The tiny portraits look like they’re tumbling through space. If we don’t put out our hands to catch them, they’ll fall and be lost. If we happen to be looking the other way, we might miss them altogether.
But they’re really just hanging on the wall, and the portraits are preserved for us to examine. They’re little pieces of the subjects for us to remember them by. And positioned as they are at the top of the stairs when you enter the Institute Library’s third-floor gallery, they’re an apt introduction to the library’s latest exhibit, “Shelf Life: History, Biography and Fame,” curated by Martha Willette Lewis and running now through Dec. 29.
The thinking behind the exhibit, as its accompanying notes suggest, began by revisiting Andy Warhol’s 1968 assertion that “in the future everybody will be world famous for 15 minutes.” Let’s pause for a moment to digest just how right Warhol’s intuition was, how close we may be to arriving at that future (and perhaps how terrifying it will be if we finally arrive).
But “Shelf Life” takes a more contemplative view of Warhol’s statement. “At this particular moment in time,” the notes read, “it seems appropriate to stop, take stock of the Institute Library’s historic collection of biographies, filled with the memoirs of past illustrious figures, and to look at artists’ depictions of real people, historic and contemporary, with a lens aimed critically at this disjuncture. Who is visible in our collective consciousness, and who deserves our admiration and accolades?”
More and more people may have their 15 minutes. But “Shelf Life” reminds us how fleeting it can be, and as such, offers a poignant and knowing take on how we remember history and who was involved, and what is at stake when we forget.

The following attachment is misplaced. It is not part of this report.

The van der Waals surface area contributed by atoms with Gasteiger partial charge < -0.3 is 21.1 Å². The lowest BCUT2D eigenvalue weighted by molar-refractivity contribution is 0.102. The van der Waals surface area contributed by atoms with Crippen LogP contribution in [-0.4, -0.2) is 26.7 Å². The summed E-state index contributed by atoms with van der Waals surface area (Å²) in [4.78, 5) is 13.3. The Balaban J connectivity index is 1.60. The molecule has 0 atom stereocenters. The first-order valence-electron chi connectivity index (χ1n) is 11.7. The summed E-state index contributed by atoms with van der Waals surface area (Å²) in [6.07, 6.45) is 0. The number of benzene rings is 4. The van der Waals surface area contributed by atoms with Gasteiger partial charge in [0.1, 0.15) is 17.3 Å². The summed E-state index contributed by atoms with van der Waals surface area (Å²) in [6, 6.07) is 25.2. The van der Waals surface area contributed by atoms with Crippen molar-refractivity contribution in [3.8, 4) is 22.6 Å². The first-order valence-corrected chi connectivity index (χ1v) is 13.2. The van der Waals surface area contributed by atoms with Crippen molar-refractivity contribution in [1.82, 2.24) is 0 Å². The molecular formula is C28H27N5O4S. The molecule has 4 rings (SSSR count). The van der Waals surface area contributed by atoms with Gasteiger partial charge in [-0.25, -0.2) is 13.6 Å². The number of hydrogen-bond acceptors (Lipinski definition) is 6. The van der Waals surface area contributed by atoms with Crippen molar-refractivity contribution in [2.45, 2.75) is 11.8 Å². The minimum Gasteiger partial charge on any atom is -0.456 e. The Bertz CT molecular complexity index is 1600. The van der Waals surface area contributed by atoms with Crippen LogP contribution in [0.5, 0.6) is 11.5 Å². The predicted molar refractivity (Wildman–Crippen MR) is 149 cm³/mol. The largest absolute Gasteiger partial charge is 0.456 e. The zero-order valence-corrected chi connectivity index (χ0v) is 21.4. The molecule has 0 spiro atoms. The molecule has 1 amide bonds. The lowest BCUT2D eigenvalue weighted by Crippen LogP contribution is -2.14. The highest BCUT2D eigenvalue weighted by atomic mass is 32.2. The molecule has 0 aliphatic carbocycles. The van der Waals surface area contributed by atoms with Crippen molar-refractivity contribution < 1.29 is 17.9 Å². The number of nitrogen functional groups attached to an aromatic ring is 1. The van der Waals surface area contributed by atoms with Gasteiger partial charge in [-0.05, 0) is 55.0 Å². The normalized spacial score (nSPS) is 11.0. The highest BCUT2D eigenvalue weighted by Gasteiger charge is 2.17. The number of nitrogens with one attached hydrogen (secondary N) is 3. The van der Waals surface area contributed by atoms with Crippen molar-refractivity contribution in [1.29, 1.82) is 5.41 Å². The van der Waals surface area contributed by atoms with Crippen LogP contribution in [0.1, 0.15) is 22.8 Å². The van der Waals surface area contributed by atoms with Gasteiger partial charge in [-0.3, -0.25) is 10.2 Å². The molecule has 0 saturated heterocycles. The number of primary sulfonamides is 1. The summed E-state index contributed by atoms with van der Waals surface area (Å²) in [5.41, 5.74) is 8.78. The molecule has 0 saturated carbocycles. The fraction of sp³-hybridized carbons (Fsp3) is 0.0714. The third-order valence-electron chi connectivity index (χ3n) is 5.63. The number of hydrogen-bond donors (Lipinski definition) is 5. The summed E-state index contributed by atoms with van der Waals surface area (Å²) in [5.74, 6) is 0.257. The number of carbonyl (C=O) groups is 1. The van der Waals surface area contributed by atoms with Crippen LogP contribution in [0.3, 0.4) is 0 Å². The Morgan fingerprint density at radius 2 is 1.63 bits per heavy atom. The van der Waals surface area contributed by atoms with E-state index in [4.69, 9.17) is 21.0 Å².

For New Haveners, some of the most powerful pieces in the exhibit may be photographs from the protests during the Black Panther trials of 1970, a defining moment in the history of the city that has turned out to cast something of a long shadow. A black-and-white photograph by John T. Hill of the protestors — featuring two young African-American boys against the backdrop of the throng on the Green with pins that read “human rights not violence” — fix the protests in history and give a sense of what was at stake, as do his color photographs of Jerry Rubin, Abbie Hoffman, and Allen Ginsberg, perhaps at the height of their own celebrity in 1970. Thomas Strong’s pictures of the crowd on the Green, and the boarded-up buildings along York Street, are reminders of how close New Haven may have gotten to joining Watts and Hough as bywords for violent unrest.
But what is the legacy of the trials now? How do we remember it?
Mary Dwyer’s pieces about Mary and Eliza Freeman up the ante by reaching back further into the past. While the Black Panther trials exposed the tensions and contradictions in race relations in the second half of the 20th century, the stories of Mary and Eliza Freeman — resolutely independent, African-American businesspeople, pillars of their community in Bridgeport — are about overcoming great obstacles to achieve success. Even a cursory glance of their biographies suggests women who, in the 19th century, figured out ways to live on their own terms. It’s a powerful story that doesn’t come up much now. The few structures in Bridgeport that remain of the neighborhood they lived in were this year designated as an endangered historic place by the National Trust for Historic Preservation.